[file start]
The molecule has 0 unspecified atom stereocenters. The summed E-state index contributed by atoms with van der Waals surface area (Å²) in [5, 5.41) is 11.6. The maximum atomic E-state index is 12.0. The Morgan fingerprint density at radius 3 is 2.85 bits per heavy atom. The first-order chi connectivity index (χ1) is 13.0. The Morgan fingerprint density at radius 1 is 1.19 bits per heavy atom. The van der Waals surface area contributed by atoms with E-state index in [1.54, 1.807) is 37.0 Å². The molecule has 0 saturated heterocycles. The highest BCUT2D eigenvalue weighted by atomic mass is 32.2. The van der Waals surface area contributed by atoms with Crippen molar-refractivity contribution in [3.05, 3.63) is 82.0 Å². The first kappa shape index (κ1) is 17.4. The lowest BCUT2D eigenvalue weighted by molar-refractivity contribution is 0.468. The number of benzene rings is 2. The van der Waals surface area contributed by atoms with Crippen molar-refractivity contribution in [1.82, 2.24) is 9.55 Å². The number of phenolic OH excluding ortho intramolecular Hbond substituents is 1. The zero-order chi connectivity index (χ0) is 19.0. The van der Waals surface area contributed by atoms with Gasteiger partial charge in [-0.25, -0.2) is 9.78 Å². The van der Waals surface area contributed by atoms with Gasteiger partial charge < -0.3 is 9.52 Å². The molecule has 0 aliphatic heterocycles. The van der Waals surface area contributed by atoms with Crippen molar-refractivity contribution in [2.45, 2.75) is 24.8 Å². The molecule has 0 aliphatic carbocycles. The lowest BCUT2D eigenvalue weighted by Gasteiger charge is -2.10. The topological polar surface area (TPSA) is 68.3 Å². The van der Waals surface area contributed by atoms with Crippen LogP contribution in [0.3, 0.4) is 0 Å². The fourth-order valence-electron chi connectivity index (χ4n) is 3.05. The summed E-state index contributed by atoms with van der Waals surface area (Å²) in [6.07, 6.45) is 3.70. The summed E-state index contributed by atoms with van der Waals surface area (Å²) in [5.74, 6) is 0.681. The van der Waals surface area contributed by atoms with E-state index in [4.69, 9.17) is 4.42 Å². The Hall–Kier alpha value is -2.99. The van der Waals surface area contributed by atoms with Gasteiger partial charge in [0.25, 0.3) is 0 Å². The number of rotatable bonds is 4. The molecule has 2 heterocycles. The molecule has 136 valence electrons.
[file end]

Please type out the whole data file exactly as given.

The molecule has 0 unspecified atom stereocenters. The summed E-state index contributed by atoms with van der Waals surface area (Å²) in [5, 5.41) is 11.6. The maximum atomic E-state index is 12.0. The Morgan fingerprint density at radius 3 is 2.85 bits per heavy atom. The first-order chi connectivity index (χ1) is 13.0. The Morgan fingerprint density at radius 1 is 1.19 bits per heavy atom. The van der Waals surface area contributed by atoms with E-state index in [1.54, 1.807) is 37.0 Å². The molecule has 0 saturated heterocycles. The highest BCUT2D eigenvalue weighted by atomic mass is 32.2. The van der Waals surface area contributed by atoms with Crippen molar-refractivity contribution in [3.05, 3.63) is 82.0 Å². The first kappa shape index (κ1) is 17.4. The lowest BCUT2D eigenvalue weighted by molar-refractivity contribution is 0.468. The number of benzene rings is 2. The van der Waals surface area contributed by atoms with Crippen molar-refractivity contribution in [1.82, 2.24) is 9.55 Å². The number of phenolic OH excluding ortho intramolecular Hbond substituents is 1. The zero-order chi connectivity index (χ0) is 19.0. The van der Waals surface area contributed by atoms with Gasteiger partial charge in [-0.25, -0.2) is 9.78 Å². The van der Waals surface area contributed by atoms with Gasteiger partial charge < -0.3 is 9.52 Å². The molecule has 0 aliphatic heterocycles. The van der Waals surface area contributed by atoms with Crippen molar-refractivity contribution in [2.45, 2.75) is 24.8 Å². The molecule has 0 aliphatic carbocycles. The lowest BCUT2D eigenvalue weighted by Gasteiger charge is -2.10. The topological polar surface area (TPSA) is 68.3 Å². The van der Waals surface area contributed by atoms with Crippen LogP contribution in [0.3, 0.4) is 0 Å². The fourth-order valence-electron chi connectivity index (χ4n) is 3.05. The summed E-state index contributed by atoms with van der Waals surface area (Å²) in [6.07, 6.45) is 3.70. The summed E-state index contributed by atoms with van der Waals surface area (Å²) in [5.74, 6) is 0.681. The van der Waals surface area contributed by atoms with E-state index in [4.69, 9.17) is 4.42 Å². The Hall–Kier alpha value is -2.99. The van der Waals surface area contributed by atoms with Gasteiger partial charge in [0.25, 0.3) is 0 Å². The number of rotatable bonds is 4. The molecule has 2 heterocycles. The molecule has 136 valence electrons.